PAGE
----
We still have here, an ultra high contrast projector - very, very, good blacks, but it still comes off in the middel of the pack - more in line with, say the Panasonic PT-AE4000 or Sanyo PLV-Z4000, than, the even better Epson 8700UB and 9700UB projectors.
The Sony is no match at all, compared to the JVC RS20, though the Epson is probably a little closer to the Sony's performance level than the JVC's downright amazing blacks.
Immediately below, from Space Cowboys, and below it, same image, from the HW15:
Below are a few side by side comparison images, and more will be added after the CEDIA show, this week. These images have the Sony VPL-PRO1 on the right, and the Epson 8700UB on the left. Note that the Epson image is smaller. Since the Epson already had a few hundred hours on its lamp (vs. about 25 hours on the Sony), and that the Sony is brighter to begin with (best modes), it was necessary to reduce the size of the Epson's image to achieve some sort of brightness parity, even with the Sony changed to eco-mode. (Don't worry about the color shifts, - on these long time exposures, the slightest color differences are badly amplified.)
Look closely at the two images, or rather their letterbox areas above and below. The Epson (left, letterbox - blacks - ) are much darker than the Sony which has a very visible letterbox. The Epson's letterboxing is only really noticeable at this exposure, in the lower right corner, where this Epson shows a minute red shift (not something you would notice during viewing the same scene in real time).
Click on the above - heavily overexposed - night train image from Casino Royale, for a larger version.
On these additional two dark scenes, the slightly better blacks of the Epson do seem to result in a slightly more dynamic looking dark scene. In the image below, also note, that you can make out a touch more dark shadow detail in the furniture in the room (back center). Still, the two projectors are close.
For general black level performance examples we'll start with my favorite, the Starship image found The Fifth Element. The first is our Sony VPL-PRO1. (Note, the PRO1 images have been converted to grayscale, so that slight color shifts (in part due to very long exposures) do not distract. Going forward we will use grayscale for several images relating to black levels and shadow detail.
Immediately below it, is the Optoma HD8200. Unfortunately, brightness varies even more making accurate comparisons of black levels a little difficult. Still, for example, the last image, the more expensive JVC RS15, obviously still has very black blacks, yet the bright areas are the most overexposed. That indicates the best black level performance. This Sony isn't that good, and the RS15 has a similar lower cost replacement the HD250 we haven't reviewed yet, that is about the same price as the Sony VWPRO1 - HW20a projector.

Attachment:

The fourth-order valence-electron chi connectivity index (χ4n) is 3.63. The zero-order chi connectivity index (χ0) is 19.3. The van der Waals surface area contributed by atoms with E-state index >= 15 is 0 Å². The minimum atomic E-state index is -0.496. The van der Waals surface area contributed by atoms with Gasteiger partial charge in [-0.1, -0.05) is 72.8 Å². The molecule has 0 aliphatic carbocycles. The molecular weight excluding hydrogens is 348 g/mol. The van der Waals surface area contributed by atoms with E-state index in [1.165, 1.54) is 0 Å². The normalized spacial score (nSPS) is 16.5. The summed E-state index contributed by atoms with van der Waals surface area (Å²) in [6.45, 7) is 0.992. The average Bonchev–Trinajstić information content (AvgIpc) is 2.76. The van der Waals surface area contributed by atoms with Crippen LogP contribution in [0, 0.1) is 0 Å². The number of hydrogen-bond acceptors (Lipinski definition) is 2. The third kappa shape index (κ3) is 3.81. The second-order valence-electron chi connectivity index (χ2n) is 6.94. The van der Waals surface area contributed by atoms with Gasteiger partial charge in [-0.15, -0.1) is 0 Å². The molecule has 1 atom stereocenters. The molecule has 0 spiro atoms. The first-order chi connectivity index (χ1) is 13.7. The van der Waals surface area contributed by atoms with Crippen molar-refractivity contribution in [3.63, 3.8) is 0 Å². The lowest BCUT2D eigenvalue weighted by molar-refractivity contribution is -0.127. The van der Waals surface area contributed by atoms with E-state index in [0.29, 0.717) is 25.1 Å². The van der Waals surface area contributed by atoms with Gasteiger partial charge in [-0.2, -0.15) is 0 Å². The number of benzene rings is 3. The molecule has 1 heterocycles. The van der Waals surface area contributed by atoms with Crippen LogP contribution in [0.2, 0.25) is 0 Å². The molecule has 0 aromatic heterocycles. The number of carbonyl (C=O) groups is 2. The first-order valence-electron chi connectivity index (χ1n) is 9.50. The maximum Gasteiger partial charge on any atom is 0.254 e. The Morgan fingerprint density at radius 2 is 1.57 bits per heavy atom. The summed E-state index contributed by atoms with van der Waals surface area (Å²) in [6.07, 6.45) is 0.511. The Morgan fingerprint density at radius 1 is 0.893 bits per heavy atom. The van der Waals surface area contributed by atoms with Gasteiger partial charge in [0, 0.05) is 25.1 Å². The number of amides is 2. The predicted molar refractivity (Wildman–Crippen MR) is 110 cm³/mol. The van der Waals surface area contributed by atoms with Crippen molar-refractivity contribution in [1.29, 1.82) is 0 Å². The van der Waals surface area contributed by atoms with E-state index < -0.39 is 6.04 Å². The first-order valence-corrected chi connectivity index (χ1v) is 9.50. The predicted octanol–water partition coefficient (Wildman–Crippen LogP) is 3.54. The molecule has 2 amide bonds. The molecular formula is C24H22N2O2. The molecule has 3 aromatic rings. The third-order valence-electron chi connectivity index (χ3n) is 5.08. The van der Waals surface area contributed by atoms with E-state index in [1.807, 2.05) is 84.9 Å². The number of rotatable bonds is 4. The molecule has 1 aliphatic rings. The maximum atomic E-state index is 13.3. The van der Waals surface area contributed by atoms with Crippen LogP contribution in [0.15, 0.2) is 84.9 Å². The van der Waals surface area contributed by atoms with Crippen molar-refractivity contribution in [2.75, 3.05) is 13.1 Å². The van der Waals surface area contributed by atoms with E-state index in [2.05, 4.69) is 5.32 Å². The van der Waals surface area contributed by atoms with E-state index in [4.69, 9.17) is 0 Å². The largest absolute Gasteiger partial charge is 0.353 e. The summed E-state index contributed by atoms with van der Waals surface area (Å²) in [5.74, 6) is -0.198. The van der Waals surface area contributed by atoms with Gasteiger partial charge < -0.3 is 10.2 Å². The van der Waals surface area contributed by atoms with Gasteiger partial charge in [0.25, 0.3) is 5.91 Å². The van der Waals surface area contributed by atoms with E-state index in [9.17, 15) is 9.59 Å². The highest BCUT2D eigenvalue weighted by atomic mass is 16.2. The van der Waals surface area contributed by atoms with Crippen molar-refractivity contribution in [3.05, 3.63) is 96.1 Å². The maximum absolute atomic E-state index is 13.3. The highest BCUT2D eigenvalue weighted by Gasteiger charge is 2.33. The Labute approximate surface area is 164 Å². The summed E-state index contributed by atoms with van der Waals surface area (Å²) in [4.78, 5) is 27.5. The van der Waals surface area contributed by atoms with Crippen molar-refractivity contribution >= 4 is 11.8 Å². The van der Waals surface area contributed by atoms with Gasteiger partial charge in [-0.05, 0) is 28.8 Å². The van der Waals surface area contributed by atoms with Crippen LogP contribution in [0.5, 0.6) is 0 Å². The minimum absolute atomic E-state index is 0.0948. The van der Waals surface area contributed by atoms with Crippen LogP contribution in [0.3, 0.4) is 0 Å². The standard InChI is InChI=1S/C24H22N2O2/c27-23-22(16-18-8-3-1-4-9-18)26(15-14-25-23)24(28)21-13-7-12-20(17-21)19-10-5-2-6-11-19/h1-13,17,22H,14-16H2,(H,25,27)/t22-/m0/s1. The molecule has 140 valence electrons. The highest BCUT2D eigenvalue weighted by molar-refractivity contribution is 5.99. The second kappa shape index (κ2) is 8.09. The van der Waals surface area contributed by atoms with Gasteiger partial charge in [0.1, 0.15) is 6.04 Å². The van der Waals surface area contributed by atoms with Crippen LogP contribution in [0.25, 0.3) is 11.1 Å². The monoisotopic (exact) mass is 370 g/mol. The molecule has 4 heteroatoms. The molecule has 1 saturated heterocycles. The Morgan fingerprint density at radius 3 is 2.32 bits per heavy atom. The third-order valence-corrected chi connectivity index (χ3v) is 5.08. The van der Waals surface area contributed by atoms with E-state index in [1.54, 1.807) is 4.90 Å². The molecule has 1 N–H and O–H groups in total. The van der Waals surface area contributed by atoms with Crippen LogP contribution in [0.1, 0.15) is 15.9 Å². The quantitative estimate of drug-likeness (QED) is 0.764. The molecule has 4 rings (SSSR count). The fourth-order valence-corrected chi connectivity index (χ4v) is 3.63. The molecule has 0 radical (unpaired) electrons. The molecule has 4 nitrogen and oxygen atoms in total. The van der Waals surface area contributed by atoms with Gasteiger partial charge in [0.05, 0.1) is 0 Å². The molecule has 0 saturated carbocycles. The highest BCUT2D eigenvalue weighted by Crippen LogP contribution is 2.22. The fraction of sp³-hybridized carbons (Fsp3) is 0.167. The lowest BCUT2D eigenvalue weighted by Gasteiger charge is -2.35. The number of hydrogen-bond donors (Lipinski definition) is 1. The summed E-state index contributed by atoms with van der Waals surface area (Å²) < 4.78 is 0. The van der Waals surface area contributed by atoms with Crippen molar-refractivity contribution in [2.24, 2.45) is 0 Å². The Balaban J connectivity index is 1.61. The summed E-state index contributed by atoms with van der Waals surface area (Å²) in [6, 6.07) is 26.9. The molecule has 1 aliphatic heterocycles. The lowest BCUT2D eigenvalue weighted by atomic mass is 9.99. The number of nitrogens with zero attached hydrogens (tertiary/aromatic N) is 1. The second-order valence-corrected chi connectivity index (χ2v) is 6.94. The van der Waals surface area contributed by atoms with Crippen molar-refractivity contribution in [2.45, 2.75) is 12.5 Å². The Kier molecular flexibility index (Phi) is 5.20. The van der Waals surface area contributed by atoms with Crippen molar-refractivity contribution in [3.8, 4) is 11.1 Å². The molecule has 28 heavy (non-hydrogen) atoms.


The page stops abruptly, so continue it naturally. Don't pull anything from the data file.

Same image, intentionally overexposed:
Older Sony VPL-HW15 (LCoS projector under $3K):
Consider two additional (digital) images which are good ones for observing black levels.
The dynamic iris, with almost all projectors (JVC excepted, as JVC manages great black levels without a dynamic iris,) of course, is key to the excellent black levels. I figure this is as good a time to comment on the iris's impact on viewing. Below are two images from Space Cowboys, (the second image with the shuttle in it was about 2 seconds further into the movie, explaining the slight shift in the position of the stars and planet).
Notice how much brighter the background is on the second image, due to the iris opening to handle the bright lights of the space shuttle. (Both images are intentionally overexposed.) Measuring the same "black" pixels in the upper right of the letterbox, the first image had RGB measurements of R=4, G=16, B=17. In the lower and brighter image (due to the iris opening a bit), the same area measures: R=7, G=18, B=21. Average that out and you've got the lower image pixels about 20% brighter! That means that the blacks are 20% brighter too. And believe me, the iris in the lower picture still isn't fully open.
Shadow Detail Performance
When it comes to shadow detail, the Sony VPL-PRO1 is superb. My favorite image for dark shadow detail is the night train scene from Casino Royale. Further down, you'll see how the Sony handles that dark shadow detail on the darkest of scenes, as well, as how many competitors do on the same frame. Before we get to those, some other images though. Direct comparison side by side images will be added when ready:
The first set of comparison images, is a scene with Clint Eastwood from Space Cowboys. This is a very dark scene, intentionally overexposed (from Blu-ray disc). Look for the blacks in the shades, and the details in those shades in the form of the white trim. (At this level of overexposure, don't even worry about the skin tones, as in these type of photos they always look terrible, and way oversaturated/too high contrast).
The VPL-PRO1 does extremely well in shadow detail on our Clint Eastwood dark scene from Space Cowboys: